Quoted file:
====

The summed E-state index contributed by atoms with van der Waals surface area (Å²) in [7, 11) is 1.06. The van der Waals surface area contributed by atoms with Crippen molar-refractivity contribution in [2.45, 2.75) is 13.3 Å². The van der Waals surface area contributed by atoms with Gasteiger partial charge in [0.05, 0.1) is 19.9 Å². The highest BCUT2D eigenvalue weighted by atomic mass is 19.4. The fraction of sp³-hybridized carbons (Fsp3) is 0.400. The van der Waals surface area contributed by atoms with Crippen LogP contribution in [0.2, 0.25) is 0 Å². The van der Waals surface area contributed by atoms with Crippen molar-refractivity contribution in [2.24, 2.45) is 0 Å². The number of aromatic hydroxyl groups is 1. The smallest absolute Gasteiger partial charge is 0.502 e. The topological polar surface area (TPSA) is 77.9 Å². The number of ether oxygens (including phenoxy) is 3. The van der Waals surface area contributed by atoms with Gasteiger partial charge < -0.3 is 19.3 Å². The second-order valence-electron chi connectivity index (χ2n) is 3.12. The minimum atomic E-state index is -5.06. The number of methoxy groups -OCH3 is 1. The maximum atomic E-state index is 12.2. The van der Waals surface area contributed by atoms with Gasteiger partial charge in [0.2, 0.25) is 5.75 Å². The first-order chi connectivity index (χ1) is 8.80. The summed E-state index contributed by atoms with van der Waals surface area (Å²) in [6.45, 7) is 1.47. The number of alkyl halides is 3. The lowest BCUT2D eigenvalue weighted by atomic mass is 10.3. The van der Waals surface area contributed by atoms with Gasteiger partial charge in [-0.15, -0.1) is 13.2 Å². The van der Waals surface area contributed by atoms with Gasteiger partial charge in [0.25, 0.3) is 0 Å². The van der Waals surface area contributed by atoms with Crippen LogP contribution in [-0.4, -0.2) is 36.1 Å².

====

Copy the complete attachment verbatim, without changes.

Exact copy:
The summed E-state index contributed by atoms with van der Waals surface area (Å²) in [7, 11) is 1.06. The van der Waals surface area contributed by atoms with Crippen molar-refractivity contribution in [2.45, 2.75) is 13.3 Å². The van der Waals surface area contributed by atoms with Gasteiger partial charge in [0.05, 0.1) is 19.9 Å². The highest BCUT2D eigenvalue weighted by atomic mass is 19.4. The fraction of sp³-hybridized carbons (Fsp3) is 0.400. The van der Waals surface area contributed by atoms with Crippen LogP contribution in [0.2, 0.25) is 0 Å². The van der Waals surface area contributed by atoms with Crippen molar-refractivity contribution in [2.24, 2.45) is 0 Å². The number of aromatic hydroxyl groups is 1. The smallest absolute Gasteiger partial charge is 0.502 e. The topological polar surface area (TPSA) is 77.9 Å². The number of ether oxygens (including phenoxy) is 3. The van der Waals surface area contributed by atoms with Gasteiger partial charge < -0.3 is 19.3 Å². The second-order valence-electron chi connectivity index (χ2n) is 3.12. The minimum atomic E-state index is -5.06. The number of methoxy groups -OCH3 is 1. The maximum atomic E-state index is 12.2. The van der Waals surface area contributed by atoms with Gasteiger partial charge in [0.2, 0.25) is 5.75 Å². The first-order chi connectivity index (χ1) is 8.80. The summed E-state index contributed by atoms with van der Waals surface area (Å²) in [6.45, 7) is 1.47. The number of alkyl halides is 3. The lowest BCUT2D eigenvalue weighted by atomic mass is 10.3. The van der Waals surface area contributed by atoms with Gasteiger partial charge in [-0.15, -0.1) is 13.2 Å². The van der Waals surface area contributed by atoms with Gasteiger partial charge in [0.25, 0.3) is 0 Å². The van der Waals surface area contributed by atoms with Crippen LogP contribution in [-0.4, -0.2) is 36.1 Å².